The study comprised 799 patients: 751 female (94%) and 48 male (6%) patients, with 636 (80%) of the patients being over 50 years old. In this population, 221 (29%) of the female and 22 of the 48 male patients had an abnormal result (fig 1).
Because ovarian cancer was not relevant to the male population these patients were excluded from all further analyses. An indication for CA125 use in the female patients was apparent in 672 (89%) of cases (fig 2). A suspicion of ovarian cancer only accounted for 259 (34%) of the CA125 tests performed. A large proportion of CA125 tests—327 (44%)—were undertaken to investigate patients with a wide range of signs and symptoms (table 1).
When the CA125 concentration was correlated with the final diagnosis in patients having a CA125 measurement for suspicion of malignancy/ovarian cancer only 39 (20%) of the abnormal results in the female population were the result of ovarian cancer. The sensitivity of CA125 for ovarian cancer in female patients in this population was 88.6%, but with a specificity of only 72.0%. Patients without ovarian cancer had another malignancy in 48 cases (26%)—such as breast, bowel, or lung—or had benign ovarian pathology (26 cases; 14%), benign gynaecological conditions, particularly leiomyoma (18 cases; 9%), or hepatobiliary disease (12 cases; 6%) (fig 3). When the CA125 results over 1000 kU/litre were analysed the specificity of CA125 increased to 99.1%. Ovarian cancer was diagnosed in 23 of 28 cases, but there were five patients who had a CA125 concentration above 1000 kU/litre in the absence of ovarian cancer. There were three cases of metastatic disease from the breast, gallbladder, and an unknown primary tumour, and there were two cases of cirrhotic liver disease. However, increasing the cut off value to over 1000 kU/litre caused a fall in the sensitivity of CA125 for ovarian cancer to 52.3%.
The radiological investigations performed on the female population being investigated for suspicion of malignancy/ovarian cancer were reviewed (fig 4). Ultrasonography was the most frequently used modality, with 310 patients (53%) having a pelvic ultrasound as their sole investigation and 91 (16%) undergoing this test in conjunction with computerised tomography scanning. Urgent (within two weeks) diagnostic laparoscopy was performed in seven cases, five of which were preceded by a transvaginal ultrasound scan. One patient was investigated with magnetic resonance imaging. The likelihood of the ovaries being imaged increased with a rising CA125 result, except for patients with a CA125 between 500.1 and 1000 kU/litre. No imaging was performed in 134 (23%) cases; however, 108 (81%) of these had a normal CA125 result.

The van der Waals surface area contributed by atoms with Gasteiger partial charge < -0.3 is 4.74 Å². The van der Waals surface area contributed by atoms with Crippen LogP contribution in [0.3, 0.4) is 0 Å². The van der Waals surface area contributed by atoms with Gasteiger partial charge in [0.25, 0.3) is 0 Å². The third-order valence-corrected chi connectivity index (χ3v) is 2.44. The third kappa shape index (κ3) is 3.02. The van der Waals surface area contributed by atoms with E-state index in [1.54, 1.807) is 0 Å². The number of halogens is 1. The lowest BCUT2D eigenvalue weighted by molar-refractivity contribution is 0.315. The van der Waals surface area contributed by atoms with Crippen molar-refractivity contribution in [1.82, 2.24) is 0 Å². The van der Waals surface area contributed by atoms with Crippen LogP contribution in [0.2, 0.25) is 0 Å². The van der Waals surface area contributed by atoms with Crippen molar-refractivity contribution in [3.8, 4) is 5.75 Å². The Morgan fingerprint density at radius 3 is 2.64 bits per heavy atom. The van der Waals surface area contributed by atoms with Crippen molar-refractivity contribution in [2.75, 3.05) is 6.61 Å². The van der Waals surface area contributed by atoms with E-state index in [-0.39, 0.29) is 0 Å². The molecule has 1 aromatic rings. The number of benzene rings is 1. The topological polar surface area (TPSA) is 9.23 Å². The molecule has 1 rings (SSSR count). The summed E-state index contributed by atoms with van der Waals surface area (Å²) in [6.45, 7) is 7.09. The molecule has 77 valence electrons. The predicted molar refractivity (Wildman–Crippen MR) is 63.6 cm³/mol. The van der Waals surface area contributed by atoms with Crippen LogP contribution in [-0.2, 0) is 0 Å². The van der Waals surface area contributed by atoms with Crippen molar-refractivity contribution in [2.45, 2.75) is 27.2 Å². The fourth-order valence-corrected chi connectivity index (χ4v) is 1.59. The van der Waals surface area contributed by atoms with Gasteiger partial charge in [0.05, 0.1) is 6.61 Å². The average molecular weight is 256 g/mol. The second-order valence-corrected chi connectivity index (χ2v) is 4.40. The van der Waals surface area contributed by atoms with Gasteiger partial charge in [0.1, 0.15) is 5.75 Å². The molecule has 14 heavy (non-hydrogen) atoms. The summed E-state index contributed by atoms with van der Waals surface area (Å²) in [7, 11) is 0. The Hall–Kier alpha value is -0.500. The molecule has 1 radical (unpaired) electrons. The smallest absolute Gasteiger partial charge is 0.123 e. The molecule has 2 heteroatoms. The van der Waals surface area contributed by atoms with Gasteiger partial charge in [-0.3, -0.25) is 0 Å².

In this study population, 44 patients were diagnosed with first presentation of a malignant ovarian cancer. In 36 of these, the indication for a CA125 measurement was that they fell into the category of suspicion of ovarian cancer. The CA125 concentrations of these patients were examined and showed a wide distribution of results, with 23 patients having more than 1000 kU/litre but five having less than 30 kU/litre.
Additional serum tumour markers taken at the time of the index CA125 result showed that 422 (56%) of the female population had CA125 taken in isolation, unlike the male population in which the figure was 10 cases (20%). Of the 57 patients who were below 40 years old, only four had an HCG and AFP performed, one patient had AFP alone, and another HCG alone.
Screening for ovarian cancer only accounted for 24 patients in the audit. Ten of the tests were ordered in primary care, with gynaecologists responsible for seven cases and general surgeons for four cases. Imaging of the ovaries with transvaginal ultrasonography was performed in 13 of the 24 patients being screened.
The final analysis concentrated on the departments ordering CA125 measurement. Rheumatology, care of the elderly medicine, and haematology were grouped together as “other medical specialities” and orthopaedics and urology as “other surgical specialities”. Gynaecologists were the most frequent users of CA125, but accounted for only 278 (36%) of all the tests ordered on female patients. Many other specialities, in particular—general surgery (109 tests; 15%), primary care (89 tests; 12%), and general medicine (78 tests; 10%)—were responsible for most of the remainder (fig 5).
In the male population, general medicine and general surgery initiated most of the requests for CA125—16 tests (33%) and 10 tests (21%), respectively.